Of course, big blues can be caught on amazingly light gear, as evidenced by Stewart Cambell, the fellow in the video getting yanked overboard by a grander. He is a very good friend of mine and although he was using heavy stuff that day, he owns dozens of world records for big marlin on light tackle, the twenty or sixteen pound line fish being an eight hundred pounder! But he is a world class angler with a world class boat and crew and is an exception to the general rule.

Goodly numbers of Hawaiian anglers have the skill and ability to land big fish on both big rigs without using the chairs that were designed for fishing them from, and with lighter tackle, stand-up style. But here too, it is a rare "average Joe" who can do this. These guys, mostly small boaters, are exceptionally talented fishermen who are rarely found elsewhere.

And I don't know him, but I seriously doubt that the captain tried to intentionally lose the fish. In fact, I find that supposition laughable. After all, besides missing a nice, fat sale at the market, that would also wind up with him losing a big spool full of expensive line and very likely an expensive lure to boot. And let's not forget the publicity that a big marlin generates for a charterboat. That is important in the chartering business. Plus, I have never met a charter captain who was willing to endure that kind of expense just to make an amatuer angler comfortable. I'm sure he tried to catch that fish, within the constraints of the situation and just met up with an unexpected monster fish with an inexperienced crew aboard (one of the charter captain's frequent problems) and the fish had its way with him, fast and hard, blue marlin style, something that those in the know have already noted is an all too common event when it comes to those magnificent creatures.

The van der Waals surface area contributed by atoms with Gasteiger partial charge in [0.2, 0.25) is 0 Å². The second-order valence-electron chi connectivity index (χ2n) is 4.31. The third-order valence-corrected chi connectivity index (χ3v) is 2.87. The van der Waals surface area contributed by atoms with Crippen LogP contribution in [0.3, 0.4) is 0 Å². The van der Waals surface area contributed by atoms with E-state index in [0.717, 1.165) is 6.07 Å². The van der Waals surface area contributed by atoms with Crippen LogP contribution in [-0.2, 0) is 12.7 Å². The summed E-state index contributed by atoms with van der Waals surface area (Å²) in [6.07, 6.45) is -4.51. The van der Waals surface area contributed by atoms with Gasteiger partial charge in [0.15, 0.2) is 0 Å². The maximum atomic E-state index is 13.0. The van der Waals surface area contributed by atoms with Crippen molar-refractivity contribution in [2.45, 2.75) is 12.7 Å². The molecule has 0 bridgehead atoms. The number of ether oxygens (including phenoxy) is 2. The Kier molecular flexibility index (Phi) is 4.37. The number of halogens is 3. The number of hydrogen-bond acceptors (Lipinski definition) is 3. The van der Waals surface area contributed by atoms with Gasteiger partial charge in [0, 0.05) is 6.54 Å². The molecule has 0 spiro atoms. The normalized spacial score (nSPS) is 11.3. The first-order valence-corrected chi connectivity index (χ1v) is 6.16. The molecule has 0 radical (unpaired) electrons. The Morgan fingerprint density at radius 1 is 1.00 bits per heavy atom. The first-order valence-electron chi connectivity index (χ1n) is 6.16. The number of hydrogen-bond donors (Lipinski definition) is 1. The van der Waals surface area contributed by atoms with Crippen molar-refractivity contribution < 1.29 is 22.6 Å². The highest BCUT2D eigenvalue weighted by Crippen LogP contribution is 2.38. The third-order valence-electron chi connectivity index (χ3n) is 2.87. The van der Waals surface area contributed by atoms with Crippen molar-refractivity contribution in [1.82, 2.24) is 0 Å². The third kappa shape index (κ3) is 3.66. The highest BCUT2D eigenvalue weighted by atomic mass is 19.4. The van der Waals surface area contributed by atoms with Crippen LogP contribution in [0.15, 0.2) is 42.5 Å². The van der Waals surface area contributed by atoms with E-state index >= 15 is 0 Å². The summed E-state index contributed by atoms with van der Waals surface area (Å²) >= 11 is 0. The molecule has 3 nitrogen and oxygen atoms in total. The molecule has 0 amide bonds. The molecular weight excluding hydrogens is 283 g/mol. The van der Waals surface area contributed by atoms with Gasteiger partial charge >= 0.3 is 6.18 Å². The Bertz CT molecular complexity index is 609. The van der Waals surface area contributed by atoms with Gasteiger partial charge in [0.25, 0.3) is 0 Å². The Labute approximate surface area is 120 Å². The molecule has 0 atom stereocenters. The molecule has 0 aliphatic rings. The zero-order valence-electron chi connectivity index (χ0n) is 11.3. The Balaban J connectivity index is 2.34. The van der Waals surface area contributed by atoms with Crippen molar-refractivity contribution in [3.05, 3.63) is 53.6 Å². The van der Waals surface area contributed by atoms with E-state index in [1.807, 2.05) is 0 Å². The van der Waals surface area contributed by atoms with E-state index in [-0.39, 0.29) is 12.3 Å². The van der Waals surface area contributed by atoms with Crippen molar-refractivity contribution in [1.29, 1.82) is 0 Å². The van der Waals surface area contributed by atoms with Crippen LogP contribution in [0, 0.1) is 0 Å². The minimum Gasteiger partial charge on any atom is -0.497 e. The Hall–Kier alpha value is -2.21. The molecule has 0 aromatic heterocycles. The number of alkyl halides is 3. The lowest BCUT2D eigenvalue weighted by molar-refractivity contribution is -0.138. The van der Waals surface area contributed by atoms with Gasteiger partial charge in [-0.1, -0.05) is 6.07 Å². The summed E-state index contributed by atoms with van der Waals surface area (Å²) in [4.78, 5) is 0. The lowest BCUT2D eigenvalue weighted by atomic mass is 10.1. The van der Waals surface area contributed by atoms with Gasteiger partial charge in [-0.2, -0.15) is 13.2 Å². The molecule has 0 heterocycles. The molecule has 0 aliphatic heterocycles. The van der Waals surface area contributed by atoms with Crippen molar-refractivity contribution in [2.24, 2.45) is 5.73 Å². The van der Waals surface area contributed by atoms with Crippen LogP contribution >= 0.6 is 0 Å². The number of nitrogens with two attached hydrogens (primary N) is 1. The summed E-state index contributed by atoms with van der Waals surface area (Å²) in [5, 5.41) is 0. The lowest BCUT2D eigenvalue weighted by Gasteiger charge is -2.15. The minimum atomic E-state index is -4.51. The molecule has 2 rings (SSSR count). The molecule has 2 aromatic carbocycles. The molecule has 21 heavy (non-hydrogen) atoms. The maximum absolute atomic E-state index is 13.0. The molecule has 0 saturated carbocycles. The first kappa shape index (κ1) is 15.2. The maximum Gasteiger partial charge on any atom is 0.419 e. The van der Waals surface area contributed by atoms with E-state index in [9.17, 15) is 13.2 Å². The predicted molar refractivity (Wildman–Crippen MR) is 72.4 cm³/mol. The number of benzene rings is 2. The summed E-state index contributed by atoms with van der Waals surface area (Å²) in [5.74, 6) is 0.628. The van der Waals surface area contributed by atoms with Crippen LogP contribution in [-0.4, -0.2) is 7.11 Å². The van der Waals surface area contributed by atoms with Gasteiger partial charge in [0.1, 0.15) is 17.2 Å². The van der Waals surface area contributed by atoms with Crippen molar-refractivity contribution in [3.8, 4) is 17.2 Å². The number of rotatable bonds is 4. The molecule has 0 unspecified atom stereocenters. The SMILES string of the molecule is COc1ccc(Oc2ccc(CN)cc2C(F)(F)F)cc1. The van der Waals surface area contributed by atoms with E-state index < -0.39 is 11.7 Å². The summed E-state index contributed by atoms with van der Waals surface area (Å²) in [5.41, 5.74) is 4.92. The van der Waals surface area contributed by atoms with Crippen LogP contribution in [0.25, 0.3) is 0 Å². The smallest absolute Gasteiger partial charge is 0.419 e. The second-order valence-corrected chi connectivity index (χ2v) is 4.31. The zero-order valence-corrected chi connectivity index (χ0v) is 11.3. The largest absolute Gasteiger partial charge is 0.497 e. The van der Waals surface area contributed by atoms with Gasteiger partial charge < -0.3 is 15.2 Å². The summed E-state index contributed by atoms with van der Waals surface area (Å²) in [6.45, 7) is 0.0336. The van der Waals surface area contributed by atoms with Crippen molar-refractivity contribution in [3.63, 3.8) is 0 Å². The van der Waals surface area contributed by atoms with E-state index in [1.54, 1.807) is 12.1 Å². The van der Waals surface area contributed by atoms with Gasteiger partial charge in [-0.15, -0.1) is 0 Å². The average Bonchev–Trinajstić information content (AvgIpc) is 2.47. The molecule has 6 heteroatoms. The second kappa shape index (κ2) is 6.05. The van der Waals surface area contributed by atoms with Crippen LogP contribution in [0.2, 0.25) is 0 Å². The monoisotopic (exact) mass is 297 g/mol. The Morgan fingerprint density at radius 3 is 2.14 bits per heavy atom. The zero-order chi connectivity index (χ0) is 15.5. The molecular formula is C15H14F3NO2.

Hawaiian fishermen go about their fishing the way that I do and I admire the heck out of them for it - unlike many other places, they gear up for the biggest fish that they are likely to encounter, not the average ones. They beat up the little guys in order to be ready for the big, dream fish when they come along.

And so, when it comes to chartering boats in Hawaii and other venues where truly big fish roam, I agree with some other posters here and advise people to research the boat and gear, rods, reels and chairs or lack of same in particular, and be prepared to spend the money that it rightfully takes to fish from one that is truly ready to rock.

As always, you get what you pay for, and as I have always written in my books on big game fishing, leave the squirrel gun at home when you go hunting in elephant county.

Maholo!
 

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Rubberhook2

Local Bluefin
Jan 19, 2007
5,185
694
113
San Clemente
Name
Tim
Boat
None
While I have never fished for large marlin in Hawaii I did find myself hanging onto this 453lber while fishing out of a 22' panga while fishing the outer Gordo Bank out of San Jose Del Cabo. I should have known that trolling a pair of 8 pound yellowfin tuna that things could get interesting in a hurry.